Those courts that shut Trump down – may or may not legitimately be able to foreclose invalidating the election – but they CAN NOT ignore the problem without undermining the rule of law.

      Without the rule of law – there is no government, and there can be no insurrection.

      Regardless seeking government to follow the law is not insurrection.

      Even the claim that Trump or protestors sought to influence Senators and congressmen to not certify the electoral college – that is unusual but it is constitutional. It is fully inside the power of congress to do so and there for fully inside the legitimate rights of voters to demand.

      Insurrection is not opposition to your desired outcome.

      Instead of barricading themselves in, Senators and representatives should have met with these protestors.
      These are their constituents.

      When congress is afraid of the people – the problem is with congress, not the people.

      Regardless the left is not behaving like they won a fair election.
      They are behaving like they are terrified that the people will find out they did not.

      We have spent the past 4 years with democrats engaged in ever escalating craziness.

      I am looking forward to watching the failure of the democratic party over the next 2 years.

      Please go ahead with this idiocy.

      If you do not want to be compared to maoists and bloshevicks – quit acting like them.

  2. Turley, the unbiased one, is being less than completely honest here.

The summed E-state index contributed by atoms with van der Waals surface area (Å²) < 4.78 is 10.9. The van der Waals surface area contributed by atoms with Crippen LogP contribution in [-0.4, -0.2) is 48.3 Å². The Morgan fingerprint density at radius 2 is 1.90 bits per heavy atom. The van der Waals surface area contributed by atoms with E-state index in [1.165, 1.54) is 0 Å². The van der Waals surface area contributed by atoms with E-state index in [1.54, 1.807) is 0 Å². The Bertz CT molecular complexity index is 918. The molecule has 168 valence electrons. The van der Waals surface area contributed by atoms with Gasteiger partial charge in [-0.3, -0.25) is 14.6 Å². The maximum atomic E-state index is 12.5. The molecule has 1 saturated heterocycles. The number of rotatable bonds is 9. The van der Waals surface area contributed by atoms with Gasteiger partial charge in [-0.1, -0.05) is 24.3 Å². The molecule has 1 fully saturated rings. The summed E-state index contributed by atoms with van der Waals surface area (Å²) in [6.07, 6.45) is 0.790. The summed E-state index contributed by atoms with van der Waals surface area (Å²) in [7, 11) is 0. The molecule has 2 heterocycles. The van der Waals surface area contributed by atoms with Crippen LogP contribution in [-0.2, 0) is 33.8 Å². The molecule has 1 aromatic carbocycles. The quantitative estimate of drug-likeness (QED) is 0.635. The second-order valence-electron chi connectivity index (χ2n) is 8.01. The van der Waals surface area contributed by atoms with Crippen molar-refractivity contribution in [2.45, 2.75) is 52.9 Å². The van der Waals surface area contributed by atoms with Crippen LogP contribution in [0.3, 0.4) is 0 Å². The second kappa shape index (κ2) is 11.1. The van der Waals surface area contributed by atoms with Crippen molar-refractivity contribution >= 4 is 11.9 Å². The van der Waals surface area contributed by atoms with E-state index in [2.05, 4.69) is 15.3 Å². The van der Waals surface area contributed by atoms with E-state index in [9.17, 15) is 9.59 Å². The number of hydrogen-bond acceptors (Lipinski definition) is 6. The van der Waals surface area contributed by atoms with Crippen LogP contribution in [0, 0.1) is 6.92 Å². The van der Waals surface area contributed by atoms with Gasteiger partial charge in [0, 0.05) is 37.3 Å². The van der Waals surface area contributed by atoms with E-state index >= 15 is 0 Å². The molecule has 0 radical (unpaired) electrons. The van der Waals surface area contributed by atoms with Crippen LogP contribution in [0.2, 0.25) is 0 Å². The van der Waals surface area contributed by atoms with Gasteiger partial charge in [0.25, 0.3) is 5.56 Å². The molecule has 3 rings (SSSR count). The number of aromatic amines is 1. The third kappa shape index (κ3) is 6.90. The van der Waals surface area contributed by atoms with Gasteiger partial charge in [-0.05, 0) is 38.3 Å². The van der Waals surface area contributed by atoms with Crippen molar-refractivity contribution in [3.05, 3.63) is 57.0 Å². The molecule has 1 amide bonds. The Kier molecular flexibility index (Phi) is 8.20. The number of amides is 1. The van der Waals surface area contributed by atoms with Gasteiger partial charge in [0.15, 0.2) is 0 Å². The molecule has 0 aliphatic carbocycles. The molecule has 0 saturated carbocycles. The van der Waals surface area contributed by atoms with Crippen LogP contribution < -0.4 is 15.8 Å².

> [Trump] stated: “Now it is up to Congress to confront this egregious assault on our democracy…And after this, we’re going to walk down – and I’ll be there with you – we’re going to walk down … to the Capitol and we’re going to cheer on our brave senators and congressmen and women. [And we’re probably not going to be cheering so much for some of them, because you’ll never take back our country with weakness. You have to show strength, and you have to be strong.]”

    Turley omitted the italicized text (in brackets), and that’s the text that many (rightly or wrongly, but reasonably) consider to be the incitement.

      1. Incitement of imminent violence is not protected by the Constitution. See Paul’s comment below:

        > In 1969, the U.S. Supreme Court, in Brandenberg v Ohio, found that the government can punish inflammatory speech when it is “directed to inciting or producing imminent lawless action and is likely to incite or produce such action.”

        1. yyy:

          I read the speech and, of course, know the law. There was plenty not to like but there was no call for imminent lawlessness. Just heated words and typical “we will never surrender” language. That’s not a call to “Burn Down The ROTC Building.” You aren’t responsible for what a few listeners misinterpreting your words do. if so, Maxine Waters would have been hauled off in the paddy wagon eons ago. Too bad you’re going to be facing the exact resistance to Biden that the Left visited on Trump. Get yourself a mouthguard ’cause its gonna be rough.